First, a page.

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October 23, 2013

Blended Families, Blended Names - Good or Bad Idea?

Blended Families, Blended Names - Good or Bad Idea?
Blended Families, Blended Names is the most disturbing trend I've heard of recently. According to the article online, some married couples are inventing a new surname for themselves and by extension their children. The new surname is a combination of the husband and wife's surnames.

This isn't a case of hyphenated surnames. Two of my own grandchildren have a hyphenated name from their mom and dad as their moniker. But that makes it easier for genealogists! Having an ancestor named Smith-McConnell gives an instant surname to the wife and as we all know, often it is the women who are the most challenging to find.

No, this is a case of taking husband and wife named Smith and McConnell and creating a new name such as McSmith. The new name is used by the couple and by their children.

The article cites examples of real couples, for example the husband and wife team of Fitzpatrick and Sawatzky. They now carry the new surname of Fitzky

All I could think when I read this was how difficult they are making life for their descendants who might be interested in genealogy. But I also confess I had a little bit of sadness thinking how that name change dishonoured their ancestors.

In my own genealogical research it was only through sheer luck that I stumbled on the fact  that my Vollick ancestor who I could not find prior to 1786 was in fact born a Van Valkenburg. Sometime during or after the American Revolution his surname became Vollick. His sons used both Vollick and Follick. I would not deliberately wish that challenge on anyone!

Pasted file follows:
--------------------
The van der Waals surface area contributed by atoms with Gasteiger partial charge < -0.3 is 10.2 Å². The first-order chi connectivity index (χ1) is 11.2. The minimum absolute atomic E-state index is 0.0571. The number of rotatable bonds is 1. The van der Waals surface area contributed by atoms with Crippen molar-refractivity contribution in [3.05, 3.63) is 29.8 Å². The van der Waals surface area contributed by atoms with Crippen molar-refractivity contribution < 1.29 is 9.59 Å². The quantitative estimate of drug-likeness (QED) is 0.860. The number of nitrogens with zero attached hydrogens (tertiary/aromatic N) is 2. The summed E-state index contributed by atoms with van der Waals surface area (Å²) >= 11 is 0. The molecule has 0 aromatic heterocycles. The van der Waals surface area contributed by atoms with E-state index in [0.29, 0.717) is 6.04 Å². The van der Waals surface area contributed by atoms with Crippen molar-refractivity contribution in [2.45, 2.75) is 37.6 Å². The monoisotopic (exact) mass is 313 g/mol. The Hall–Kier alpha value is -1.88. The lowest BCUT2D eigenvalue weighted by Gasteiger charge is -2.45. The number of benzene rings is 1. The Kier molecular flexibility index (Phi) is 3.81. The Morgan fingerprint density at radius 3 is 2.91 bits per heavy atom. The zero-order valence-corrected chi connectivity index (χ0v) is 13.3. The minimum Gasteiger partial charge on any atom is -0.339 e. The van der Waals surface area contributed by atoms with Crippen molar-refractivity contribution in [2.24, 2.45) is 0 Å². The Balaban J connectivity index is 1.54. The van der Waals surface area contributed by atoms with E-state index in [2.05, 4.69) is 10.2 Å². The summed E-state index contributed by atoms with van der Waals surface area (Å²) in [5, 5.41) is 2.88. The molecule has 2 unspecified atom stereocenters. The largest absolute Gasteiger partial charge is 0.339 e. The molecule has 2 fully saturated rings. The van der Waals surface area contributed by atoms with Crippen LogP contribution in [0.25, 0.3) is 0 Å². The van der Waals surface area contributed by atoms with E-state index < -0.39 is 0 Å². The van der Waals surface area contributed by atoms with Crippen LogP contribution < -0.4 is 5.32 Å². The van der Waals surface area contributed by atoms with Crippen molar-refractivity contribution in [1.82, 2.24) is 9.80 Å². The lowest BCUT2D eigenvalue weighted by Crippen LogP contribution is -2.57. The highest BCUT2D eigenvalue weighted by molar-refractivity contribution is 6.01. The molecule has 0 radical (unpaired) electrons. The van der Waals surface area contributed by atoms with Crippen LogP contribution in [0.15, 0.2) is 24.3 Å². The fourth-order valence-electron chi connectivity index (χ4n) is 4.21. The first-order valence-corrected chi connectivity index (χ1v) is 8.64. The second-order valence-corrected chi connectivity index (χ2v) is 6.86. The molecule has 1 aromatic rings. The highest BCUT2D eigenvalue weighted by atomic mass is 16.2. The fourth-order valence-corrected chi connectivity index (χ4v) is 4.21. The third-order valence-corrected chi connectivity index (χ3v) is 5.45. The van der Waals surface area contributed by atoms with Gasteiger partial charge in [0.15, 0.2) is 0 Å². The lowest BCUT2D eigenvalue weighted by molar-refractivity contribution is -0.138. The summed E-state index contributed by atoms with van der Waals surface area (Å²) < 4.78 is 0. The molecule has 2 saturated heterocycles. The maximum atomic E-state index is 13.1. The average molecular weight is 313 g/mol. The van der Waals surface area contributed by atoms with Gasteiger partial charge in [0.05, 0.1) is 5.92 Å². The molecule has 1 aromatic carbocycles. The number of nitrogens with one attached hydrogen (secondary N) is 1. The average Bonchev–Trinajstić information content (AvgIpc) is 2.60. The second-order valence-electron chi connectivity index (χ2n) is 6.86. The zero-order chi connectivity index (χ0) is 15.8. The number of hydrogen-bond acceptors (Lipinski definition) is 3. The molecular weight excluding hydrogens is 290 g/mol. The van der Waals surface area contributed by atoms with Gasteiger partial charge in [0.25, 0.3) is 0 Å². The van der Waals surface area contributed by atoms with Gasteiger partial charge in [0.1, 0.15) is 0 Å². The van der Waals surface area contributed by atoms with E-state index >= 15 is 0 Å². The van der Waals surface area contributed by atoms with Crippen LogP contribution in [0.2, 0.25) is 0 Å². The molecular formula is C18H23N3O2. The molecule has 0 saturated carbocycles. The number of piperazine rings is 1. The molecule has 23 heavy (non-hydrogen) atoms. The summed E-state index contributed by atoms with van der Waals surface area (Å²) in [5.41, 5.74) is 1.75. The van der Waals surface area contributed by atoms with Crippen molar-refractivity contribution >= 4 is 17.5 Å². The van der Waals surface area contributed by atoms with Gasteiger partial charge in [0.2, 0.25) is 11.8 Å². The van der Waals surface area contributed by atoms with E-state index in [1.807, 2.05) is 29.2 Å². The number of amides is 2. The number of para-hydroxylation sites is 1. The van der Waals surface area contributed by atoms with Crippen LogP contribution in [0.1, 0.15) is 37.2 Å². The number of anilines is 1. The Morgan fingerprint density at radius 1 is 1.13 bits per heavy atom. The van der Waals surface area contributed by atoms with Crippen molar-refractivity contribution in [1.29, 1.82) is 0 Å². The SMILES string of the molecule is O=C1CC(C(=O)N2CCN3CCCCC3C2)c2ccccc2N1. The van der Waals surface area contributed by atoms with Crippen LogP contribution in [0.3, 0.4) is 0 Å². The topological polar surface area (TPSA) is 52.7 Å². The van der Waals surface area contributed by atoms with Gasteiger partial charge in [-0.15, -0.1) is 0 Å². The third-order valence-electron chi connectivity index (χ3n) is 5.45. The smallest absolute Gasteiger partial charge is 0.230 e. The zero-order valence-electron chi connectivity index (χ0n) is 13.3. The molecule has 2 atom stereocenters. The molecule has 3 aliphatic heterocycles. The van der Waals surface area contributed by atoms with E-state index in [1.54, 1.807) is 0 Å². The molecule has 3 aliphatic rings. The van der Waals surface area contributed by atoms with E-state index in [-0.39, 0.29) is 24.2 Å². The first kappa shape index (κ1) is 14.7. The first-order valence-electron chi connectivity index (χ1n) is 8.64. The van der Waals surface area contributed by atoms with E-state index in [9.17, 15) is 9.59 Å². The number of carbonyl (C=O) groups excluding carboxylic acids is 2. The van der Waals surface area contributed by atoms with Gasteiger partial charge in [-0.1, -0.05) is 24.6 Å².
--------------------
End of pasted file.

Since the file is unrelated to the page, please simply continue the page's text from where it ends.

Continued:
What do you think of this trend?


bgwiehle said...

Adoptions (either by strangers or second husbands) also change surnames, and obscure the actual parentage. And many immigrants "adjusted" their names. But we live for the challenges in genealogy - don't we? One of my surprise discoveries was a divorced wife who took her 2 children from Ohio to California, and dropped 1 letter from their surname.

Celia Lewis said...

I have knowledge of quite a few 'made-up' surnames from the 1960s onwards... I don't see it as dishonouring our ancestors, actually, but as their way of honouring their own new lives with their children. And they had to do some fancy work leaving paper trails as well, so I think their 4th greatgrandchildren will likely figure this whole thing out. They would have been married - if they married - so there's another trail. Their death certificate may give another clue or three...
We do love challenges, after all!!

The Grandmother Here said...

What do women with a hyphenated surname do when they get married? Mary Adams-Brown marries Tom Green and becomes Mary Adams-Brown-Green?!

L. Hedgecock said...

My kids hate our last name (Hedgecock), mostly due to the last four letters. I keep telling them that there is a long, proud tradition behind that name.

The genealogist in me says Nooooooo.

Laura Hedgecock